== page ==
TUCSON — I’ve been listening to various tributes about Studs Terkel, and, because he’s someone I met a few times and thought very highly of, I wanted to take a minute to make my own. I’m especially thinking about this as Tucson gets ready to observe its yearly All Souls Procession.

I first heard about Studs Terkel from my Mom, a high school English teacher, when his book “Hard Times: An Oral History of the Great Depression” came out. She loved it and in my family none of us had to read it. For Mom, “Hard Times” was truly an instant classic, and she read portions of it to us at the supper table for several days in a row, I remember. And these were followed by hearing Dad’s and her personal rememberances from that time. “Working” and “The Good War” only cemented his reputation for us.

But, what exactly was his ability? The thing about Studs Terkel is that what you saw in those books was basically the real Studs. He was a man who could tell a good story, and liked to talk. Even more, he was a man in search of a good story, and he liked to listen.

Sometimes in conversations and parlor games, the question will come up, “Have you ever met a celebrity?” And often times, when I say I knew Studs Terkel, many don’t know who he was. When they want to know what he was famous for, I don’t really know what to say. Something like, “Well, he was a good listener. And a good talker. And he lived a life fighting for a better world. And he was always optimistic.” Of course, that doesn’t really tell you much, unless you actually were to hear him or read his oral histories.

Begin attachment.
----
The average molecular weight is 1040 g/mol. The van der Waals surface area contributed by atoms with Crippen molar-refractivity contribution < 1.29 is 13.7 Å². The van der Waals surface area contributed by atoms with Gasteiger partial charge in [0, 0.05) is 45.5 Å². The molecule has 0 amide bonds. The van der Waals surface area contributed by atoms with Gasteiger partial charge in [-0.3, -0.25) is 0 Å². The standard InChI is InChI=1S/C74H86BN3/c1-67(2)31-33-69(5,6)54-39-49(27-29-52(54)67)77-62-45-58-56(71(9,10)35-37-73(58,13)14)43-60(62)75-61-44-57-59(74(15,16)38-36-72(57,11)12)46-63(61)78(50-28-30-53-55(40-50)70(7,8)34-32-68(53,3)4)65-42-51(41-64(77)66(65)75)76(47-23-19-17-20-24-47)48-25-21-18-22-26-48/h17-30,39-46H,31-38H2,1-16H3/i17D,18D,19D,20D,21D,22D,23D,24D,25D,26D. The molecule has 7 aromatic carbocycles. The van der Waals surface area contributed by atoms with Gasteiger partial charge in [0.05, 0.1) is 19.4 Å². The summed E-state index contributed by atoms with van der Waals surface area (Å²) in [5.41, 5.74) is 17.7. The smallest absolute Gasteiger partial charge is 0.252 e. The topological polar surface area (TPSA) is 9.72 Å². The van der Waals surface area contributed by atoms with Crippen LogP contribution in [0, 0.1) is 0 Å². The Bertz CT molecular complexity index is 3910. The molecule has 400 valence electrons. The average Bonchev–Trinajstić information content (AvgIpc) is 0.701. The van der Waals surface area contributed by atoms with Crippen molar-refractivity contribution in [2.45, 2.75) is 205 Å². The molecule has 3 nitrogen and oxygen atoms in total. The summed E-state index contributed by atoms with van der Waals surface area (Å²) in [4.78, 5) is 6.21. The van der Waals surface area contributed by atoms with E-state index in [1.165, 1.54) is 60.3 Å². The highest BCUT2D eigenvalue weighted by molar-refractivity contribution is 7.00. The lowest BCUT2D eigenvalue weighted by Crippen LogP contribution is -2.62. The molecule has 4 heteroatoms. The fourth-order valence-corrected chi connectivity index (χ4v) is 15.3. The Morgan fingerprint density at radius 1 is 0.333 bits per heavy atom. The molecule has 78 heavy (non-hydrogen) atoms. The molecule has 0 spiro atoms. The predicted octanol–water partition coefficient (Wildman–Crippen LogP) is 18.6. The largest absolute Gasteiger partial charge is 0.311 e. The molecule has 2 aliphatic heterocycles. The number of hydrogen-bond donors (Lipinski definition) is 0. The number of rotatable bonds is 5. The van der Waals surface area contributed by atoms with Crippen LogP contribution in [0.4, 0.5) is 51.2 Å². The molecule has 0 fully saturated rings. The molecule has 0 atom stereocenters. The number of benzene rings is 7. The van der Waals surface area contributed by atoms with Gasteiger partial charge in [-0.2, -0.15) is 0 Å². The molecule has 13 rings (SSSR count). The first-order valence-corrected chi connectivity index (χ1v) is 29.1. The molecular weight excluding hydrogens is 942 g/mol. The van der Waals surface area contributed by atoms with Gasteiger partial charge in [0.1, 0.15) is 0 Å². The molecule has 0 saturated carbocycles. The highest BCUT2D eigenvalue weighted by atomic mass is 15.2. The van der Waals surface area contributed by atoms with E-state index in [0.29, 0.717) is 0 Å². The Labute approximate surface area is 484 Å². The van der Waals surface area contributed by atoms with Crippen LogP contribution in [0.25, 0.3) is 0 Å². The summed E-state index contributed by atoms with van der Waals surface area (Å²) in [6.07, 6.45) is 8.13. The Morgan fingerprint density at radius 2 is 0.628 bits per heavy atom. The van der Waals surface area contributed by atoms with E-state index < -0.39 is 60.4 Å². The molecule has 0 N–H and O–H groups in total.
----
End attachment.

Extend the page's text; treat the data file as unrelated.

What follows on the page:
But if you wanted to get to know him, you could. All you had to do was call him up. Back when I was in high school, the first political issue I ever worked on was opposing the death penalty, which was about to be reinstated in Illinois. Two luminaries in that struggle were Studs Terkel and Harold Washington, who was then a State legislator. I got to meet them both, and they were both very courteous, kind and gracious. What really impressed me was that in both cases, they stopped what they were doing, were not in a hurry, and listened to me and spoke to me with utter respect. At the age of 16, I was not used to being afforded that much respect by adults.

When I was going to college in Chicago, one would run into Studs just out on the street. Again, he was never in a hurry, it seemed. He always had time to stop and say hello. One would sometimes run into him at movement events. Sometimes he might be talking to a gathering or emceeing an event. Often he was doing nothing other than sitting at the front, collecting the donations.

From the isolated and various times I talked to Studs, and considering how many people he talked and listened to, I doubt he would have had any particular reason to remember me. On the other hand, I also think he was the kind of person that really did care about just about everybody, and was more likely to remember a person than most of us.

Studs was about as accessible as anyone I ever knew. As a young man just getting started in the movement, I got involved in the Clergy and Laity Concerned Anti-Apartheid Task Force and was the coordinator of the World Affairs Program of my college’s student government. There were a handful of times when I just wanted to know more about a subject, or wanted to get a copy of a show Studs had done, and I would call and leave a message at his radio station, WFMT. He always promptly returned my calls, always had time to talk, always sent me a copy of any program I wanted.

The fact is, people like him are rare. He really was the Everyman and not in the sense of a dull, common denominator of humanity. He was the Everyman because he knew that Every woman and man and child had a story — unique story that nevertheless tells a much bigger unifying story we all share in.

I think the one truest thing anyone could say about Studs Terkel is this:

He loved people.

James Jordan lives in Arizona and is active with Latin American solidarity.

For more on Studs, including links to his interviews: